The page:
Israel Post’s Privatization Hurts Kibbutz Beeri and Gaza Envelope’s Reconstruction

On 2 April 2024, the Knesset Finance Committee approved the plan for the privatization of Israel Post Co., following the decision of the Ministerial Privatization Committee to exclude Beeri Print from the bidding process at the recommendation of the Israel Competition Authority.

Zulat’s position is that the decision to disqualify Beeri Print, seemingly based on the notion that competition is all that is needed to improve the national post service, is irrelevant given that there is not and cannot be real competition where the supply of such an essential service as the post is concerned. Postal services are essential and monopolistic in Israel (over 60%) and around the world, and this will presumably not change. The question that needs to be asked is what type of corporation can provide such a service and at the same time ensure non-predatory prices and fair employment conditions for the workers.

Beeri Print, currently the main provider of printing products to government and state institutions, has proven its ability to provide a monopolistic yet equal service to all without maximizing profits. The State of Israel is about to invest a fortune to rebuild the local economy in the Gaza Envelope communities, a large part of it in companies whose success and employment conditions are uncertain. Transforming Beeri Print into the provider of such an essential service like the mail will perforce contribute to this end, knowing that the workers will enjoy fair and respectable employment conditions and that no dividends will be distributed to shareholders (which is what all the other bidders will do if they win).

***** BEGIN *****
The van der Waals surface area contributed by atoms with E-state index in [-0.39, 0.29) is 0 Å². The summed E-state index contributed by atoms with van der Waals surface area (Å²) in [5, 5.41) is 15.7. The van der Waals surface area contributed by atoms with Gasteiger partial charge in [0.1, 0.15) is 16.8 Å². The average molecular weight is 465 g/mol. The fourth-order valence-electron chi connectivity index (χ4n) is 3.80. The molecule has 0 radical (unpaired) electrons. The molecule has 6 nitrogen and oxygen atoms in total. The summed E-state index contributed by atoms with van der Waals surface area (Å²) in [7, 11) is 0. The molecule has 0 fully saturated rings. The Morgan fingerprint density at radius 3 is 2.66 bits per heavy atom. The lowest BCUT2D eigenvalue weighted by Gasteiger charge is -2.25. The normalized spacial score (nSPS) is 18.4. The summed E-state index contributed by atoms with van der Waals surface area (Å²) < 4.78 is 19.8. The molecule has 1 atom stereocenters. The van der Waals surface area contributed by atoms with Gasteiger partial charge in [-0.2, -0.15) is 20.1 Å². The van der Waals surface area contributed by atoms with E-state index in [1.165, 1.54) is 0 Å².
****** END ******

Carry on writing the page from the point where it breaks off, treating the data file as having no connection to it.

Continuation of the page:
It should also be noted that the plan presented to the Finance Committee does not even begin to answer the fundamental questions regarding the continued operation of Israel Post Co.’s Postal Bank, which caters to the weakest segment of the population in the Israeli economy.

Zulat’s position paper was relayed to the Knesset Finance Committee with a request to halt a process that utterly harms a basic service to the Israeli public and to walk back the shameful exclusion of Beeri Print, a venture rooted in the community and in Israeli society that is qualified to provide the required service and is a fair and benevolent workplace in an outlying region of the country.

In conclusion, when discussing the privatization of an essential service that will operate as a monopoly, it is necessary to examine not only competition but all other relevant aspects. Biddings for the supply of an essential service, certainly a monopolistic one, should factor in such considerations as gender equality, closure of gaps, the climate crisis, etc., and give priority to corporations that embody a commitment to the aforementioned principles.


Dr. Maha Sabbah Karkabi